advised her that If she refused to obey
orders of ship's master she would bo
punished for violating the federal mu
rine Ihwb. When she heard this, she con
sented to oboy orders, but tho captain
Haiti after ho left she again rofused to
work, Margaret Leon, tho head waitress,
testified that ono of tho girl was sick
nnd that the work In the dining room
was heavier than usual on tho day In
'The captain Is responsible for the
safety of his passengers on u ship BndjDatterlM w'l lle - ot a dynamo oper-
tliu law says his command must be
obeyed," said Commlsloner Foot as he
held tho girl to the federal grand Jury
In bonds of 200.
Baptists May Be
Barred from Eussia
ST. Prcri'BRBBURO.Aug, 2.-The Rus
sian mlnltery of the Interior Is credited
oduy by tho Novoo Vremvu with the In
tention of permitting the Holy synod to
proclaim the Baptists us "a sect and es
poelully harmful to the state" and there
fore not eligible for registration and not
posaosMng the right of liberty ot worship.
Tho action of the government Is attri
buted by the newspaper to recent refusal
of ItaptlatB to take the military oath.
The Baptlits' world alliance during Its
session In Philadelphia In 1911 raised 170,
00J for tho establishment of & Baptist
seminary In St. Petersburg and two Bap
tist ininMers were appointed to proceed
to the Russian capital to seek permission
from the emperor for the erection of the
Secretary Bryan is Requested to
Amend the Nicaragua
BACK TO ORIGINAL BASIS
Jferr Trenty la to He Limited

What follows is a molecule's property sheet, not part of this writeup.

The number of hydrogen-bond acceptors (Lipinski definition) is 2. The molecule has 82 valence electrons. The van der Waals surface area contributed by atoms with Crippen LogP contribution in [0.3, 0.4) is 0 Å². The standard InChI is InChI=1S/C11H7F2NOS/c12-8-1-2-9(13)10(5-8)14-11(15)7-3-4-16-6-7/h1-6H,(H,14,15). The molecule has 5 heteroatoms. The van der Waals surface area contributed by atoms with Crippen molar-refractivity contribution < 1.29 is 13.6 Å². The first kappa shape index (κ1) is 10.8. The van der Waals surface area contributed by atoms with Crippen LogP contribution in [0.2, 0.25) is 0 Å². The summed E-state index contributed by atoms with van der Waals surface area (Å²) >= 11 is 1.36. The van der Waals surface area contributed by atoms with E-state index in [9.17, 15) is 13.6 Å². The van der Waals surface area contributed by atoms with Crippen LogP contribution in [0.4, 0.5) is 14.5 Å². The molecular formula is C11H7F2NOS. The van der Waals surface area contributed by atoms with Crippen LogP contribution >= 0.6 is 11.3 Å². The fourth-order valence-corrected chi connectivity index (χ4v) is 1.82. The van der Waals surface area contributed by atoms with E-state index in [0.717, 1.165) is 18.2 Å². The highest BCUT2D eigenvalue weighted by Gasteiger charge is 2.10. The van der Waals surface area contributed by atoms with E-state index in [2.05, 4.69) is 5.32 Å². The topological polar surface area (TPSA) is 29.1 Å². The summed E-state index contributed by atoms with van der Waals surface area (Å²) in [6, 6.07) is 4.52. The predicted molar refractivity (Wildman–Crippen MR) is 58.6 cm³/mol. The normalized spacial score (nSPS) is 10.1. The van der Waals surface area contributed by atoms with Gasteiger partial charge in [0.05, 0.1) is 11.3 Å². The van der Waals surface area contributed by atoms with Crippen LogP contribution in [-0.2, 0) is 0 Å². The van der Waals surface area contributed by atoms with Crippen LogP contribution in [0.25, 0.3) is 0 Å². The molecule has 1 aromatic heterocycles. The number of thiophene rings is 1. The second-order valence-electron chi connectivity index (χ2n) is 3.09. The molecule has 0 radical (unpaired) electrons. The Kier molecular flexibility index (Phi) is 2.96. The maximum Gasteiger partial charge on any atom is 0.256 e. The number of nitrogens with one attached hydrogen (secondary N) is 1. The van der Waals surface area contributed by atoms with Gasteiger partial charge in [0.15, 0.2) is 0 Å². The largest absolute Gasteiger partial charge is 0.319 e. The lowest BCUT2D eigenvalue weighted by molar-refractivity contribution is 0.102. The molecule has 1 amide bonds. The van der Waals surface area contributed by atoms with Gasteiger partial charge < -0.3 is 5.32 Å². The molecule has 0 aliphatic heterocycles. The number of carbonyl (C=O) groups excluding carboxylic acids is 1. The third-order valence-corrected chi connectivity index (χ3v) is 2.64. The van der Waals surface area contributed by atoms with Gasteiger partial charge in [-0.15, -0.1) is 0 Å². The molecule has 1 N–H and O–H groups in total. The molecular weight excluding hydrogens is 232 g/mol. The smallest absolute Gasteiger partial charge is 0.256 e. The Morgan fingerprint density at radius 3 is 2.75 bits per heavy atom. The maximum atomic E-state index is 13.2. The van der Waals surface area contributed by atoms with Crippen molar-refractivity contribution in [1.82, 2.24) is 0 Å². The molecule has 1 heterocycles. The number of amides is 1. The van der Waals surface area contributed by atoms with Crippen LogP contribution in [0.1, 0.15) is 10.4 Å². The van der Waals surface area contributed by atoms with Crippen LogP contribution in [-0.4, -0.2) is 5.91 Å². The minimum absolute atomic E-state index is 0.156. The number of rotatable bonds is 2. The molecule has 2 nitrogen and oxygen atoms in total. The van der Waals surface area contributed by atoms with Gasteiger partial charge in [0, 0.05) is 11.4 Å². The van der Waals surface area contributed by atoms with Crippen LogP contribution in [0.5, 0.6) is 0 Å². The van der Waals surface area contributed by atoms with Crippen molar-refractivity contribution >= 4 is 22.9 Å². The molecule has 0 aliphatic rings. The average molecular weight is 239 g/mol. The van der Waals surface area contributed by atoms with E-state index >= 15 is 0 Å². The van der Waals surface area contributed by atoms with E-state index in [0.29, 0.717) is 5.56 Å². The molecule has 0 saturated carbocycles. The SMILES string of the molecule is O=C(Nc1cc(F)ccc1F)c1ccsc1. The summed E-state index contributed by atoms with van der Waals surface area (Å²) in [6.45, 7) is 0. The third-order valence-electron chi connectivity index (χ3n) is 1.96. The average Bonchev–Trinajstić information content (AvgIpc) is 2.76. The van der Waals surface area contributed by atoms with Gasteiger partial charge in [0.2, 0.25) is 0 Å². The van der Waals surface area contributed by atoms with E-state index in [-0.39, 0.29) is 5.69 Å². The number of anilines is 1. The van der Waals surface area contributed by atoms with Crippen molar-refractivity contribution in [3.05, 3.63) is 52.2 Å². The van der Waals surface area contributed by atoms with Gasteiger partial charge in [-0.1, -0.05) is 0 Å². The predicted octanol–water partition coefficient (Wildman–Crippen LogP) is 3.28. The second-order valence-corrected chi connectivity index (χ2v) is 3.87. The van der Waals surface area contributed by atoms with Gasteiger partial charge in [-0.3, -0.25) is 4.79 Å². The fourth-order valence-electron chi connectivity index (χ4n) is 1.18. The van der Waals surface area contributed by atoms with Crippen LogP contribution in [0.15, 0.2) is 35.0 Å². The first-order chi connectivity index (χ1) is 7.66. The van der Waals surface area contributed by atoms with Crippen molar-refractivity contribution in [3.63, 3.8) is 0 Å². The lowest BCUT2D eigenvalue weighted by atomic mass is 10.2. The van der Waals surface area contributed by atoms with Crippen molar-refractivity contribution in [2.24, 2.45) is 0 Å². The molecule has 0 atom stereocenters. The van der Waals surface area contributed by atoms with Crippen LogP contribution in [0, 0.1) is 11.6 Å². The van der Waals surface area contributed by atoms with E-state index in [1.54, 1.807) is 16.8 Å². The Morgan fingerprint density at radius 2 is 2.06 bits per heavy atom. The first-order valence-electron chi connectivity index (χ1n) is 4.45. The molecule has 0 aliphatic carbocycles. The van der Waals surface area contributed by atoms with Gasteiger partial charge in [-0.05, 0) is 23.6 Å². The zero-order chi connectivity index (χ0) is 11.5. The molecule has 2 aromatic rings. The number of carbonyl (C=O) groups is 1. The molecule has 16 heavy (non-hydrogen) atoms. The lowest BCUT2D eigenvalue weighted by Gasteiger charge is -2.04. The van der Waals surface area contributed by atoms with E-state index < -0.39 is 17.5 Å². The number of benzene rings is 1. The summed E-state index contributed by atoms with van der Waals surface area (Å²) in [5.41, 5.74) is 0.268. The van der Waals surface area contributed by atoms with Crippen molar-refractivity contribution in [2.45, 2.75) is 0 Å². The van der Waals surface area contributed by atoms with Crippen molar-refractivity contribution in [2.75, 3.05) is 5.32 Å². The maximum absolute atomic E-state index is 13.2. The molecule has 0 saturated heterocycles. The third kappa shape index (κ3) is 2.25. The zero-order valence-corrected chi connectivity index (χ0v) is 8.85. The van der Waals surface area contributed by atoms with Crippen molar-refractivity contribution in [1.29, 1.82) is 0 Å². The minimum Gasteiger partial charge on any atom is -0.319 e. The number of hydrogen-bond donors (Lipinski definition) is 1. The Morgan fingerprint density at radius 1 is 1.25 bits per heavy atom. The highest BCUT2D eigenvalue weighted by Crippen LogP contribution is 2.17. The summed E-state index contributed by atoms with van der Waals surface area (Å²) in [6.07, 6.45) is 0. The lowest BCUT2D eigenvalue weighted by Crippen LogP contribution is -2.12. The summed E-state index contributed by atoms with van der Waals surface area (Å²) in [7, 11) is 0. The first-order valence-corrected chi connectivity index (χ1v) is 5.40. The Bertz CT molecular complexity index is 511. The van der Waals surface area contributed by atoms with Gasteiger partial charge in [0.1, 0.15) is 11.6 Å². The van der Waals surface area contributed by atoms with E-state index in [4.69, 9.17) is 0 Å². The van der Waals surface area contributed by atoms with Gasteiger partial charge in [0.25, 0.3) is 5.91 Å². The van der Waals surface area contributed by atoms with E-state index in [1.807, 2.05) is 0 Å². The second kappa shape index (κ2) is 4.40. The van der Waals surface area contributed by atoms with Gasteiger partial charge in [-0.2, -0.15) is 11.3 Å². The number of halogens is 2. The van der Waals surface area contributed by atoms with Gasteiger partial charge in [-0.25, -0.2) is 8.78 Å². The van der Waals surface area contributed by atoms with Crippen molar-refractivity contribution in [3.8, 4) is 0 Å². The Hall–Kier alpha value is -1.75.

Cnunl Conorsslon nnd Lenses
for Tvro Naval
WASHINGTON, Aug. t-Tho proposed
protectorate for Nicaragua, embraced in
a treaty suggested by Secretary Ilryon
probably will be abandoned because of
advorso action by tho senate fo-1irn I
relations committee. Chairman Ilacoa
I was today Instructed to ask Secretary
Bryan to transmit a new Nlcaraguan
' treaty limited strictly to tho proposod
53,000,000 purchase of tho canal route and
: naval basa concessions,
Tho fight against the proposal became
so pronounced In tho committee today
that It was decided It would bo imprac
ticable to attempt a settlement ot the
policy nt tho present time.' It was de
cided to nsk Secretary Bryan to with
draw the protectorate features and limit
tho Nlcaraguan treaty to those It orig
Intimations had been received. by dem
ocrats on tho committee that tho presi
dent and Socrotary Bryan would be will
ing to lay the policy aside temporarily
and It Is expocted that a complete new
draft of the treaty will bo ready within
n nn, ,1 . a r W V. 1 , f , , & n.nvl.lftn. ntiHni,
Chairman Bacon was Instructed to ask
Secretary Bryan to submit a treaty lim
ited to the following provisions:
(Continued on Page' Two.)
Five Mechanics on
New Submarine Are
Overcome by Fumes
FROV1NCETOWN, Mass., Aug. 2.-Flve
niechanlcs employed on the new subma
rine G.-6, which Is awaiting Its govern
ment accoptance trials off this port, were
overcome by gasoltno fumes today, A
launch was hurriedly dlspatohed to shore